China's golden monkeys will get better protection as the national forestry authorities approved the establishment of a research center for the rare species at the end of February, an official said.
Approved by the State Forestry Administration, the center is set up in Shennongjia Nature Reserve in central China's Hubei province, said Qian Yuankun, Communist Party chief of the Shennongjia Forestry District that administers the reserve.
Qian, a deputy to the National People's Congress (NPC) who is in Beijing to participate in this year's NPC annual session, said the center is the country's second wild animal research and protection base after the Wolong Giant Panda Protection and Research Center in southwestern Sichuan province.
"The establishment of the golden monkey center will attract more financial support and uplift the research and study on the protection of the animal," Qian said.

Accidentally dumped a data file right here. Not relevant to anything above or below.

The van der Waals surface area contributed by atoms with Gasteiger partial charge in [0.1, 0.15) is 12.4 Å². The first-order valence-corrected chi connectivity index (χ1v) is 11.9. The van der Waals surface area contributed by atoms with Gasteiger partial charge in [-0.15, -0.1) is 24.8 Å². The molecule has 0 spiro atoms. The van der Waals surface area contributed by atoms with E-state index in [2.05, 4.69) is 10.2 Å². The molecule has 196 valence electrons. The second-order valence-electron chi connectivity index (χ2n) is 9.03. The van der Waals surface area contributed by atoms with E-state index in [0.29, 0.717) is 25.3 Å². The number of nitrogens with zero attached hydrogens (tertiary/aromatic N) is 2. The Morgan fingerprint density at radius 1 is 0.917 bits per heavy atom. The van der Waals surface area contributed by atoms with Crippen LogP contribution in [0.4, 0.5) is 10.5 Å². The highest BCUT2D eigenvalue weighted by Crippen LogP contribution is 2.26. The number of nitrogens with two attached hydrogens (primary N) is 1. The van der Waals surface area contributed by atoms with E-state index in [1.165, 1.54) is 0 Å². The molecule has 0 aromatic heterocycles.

He said China's science authorities have already approved a program of 30 million yuan (4.76 million U.S. dollars) on the research and protection of golden monkeys in Shennongjia.
"The center will also promote international exchanges and cooperation in this field," Qian said.
The Shennongjia golden monkeys, who live in thick forests at altitudes of between 1,680 to 3,000 meters, are on the verge of extinction.
They were first spotted in Shennongjia in the 1960s. The first census of the golden monkeys in the 1980s revealed that only 501 of the primates lived in the area.
The monkey is a sub-species of the Chuan golden monkey in Sichuan province -- one of three kinds of golden monkeys which can be found only in China.
Regarded as China's "state treasure," just like the giant pandas, golden monkeys are under the state's top level protection.
They also live in Sichuan province and in the northwestern provinces of Shaanxi and Gansu.
Located in the northwestern mountains in Hubei province, the Shennongjia reserve boasts rich natural forest resources and animal species.
Dubbed "Noah's Arc" for plants from the glacial period, the Shennongjia area is often referred to as a "home of living plant fossils."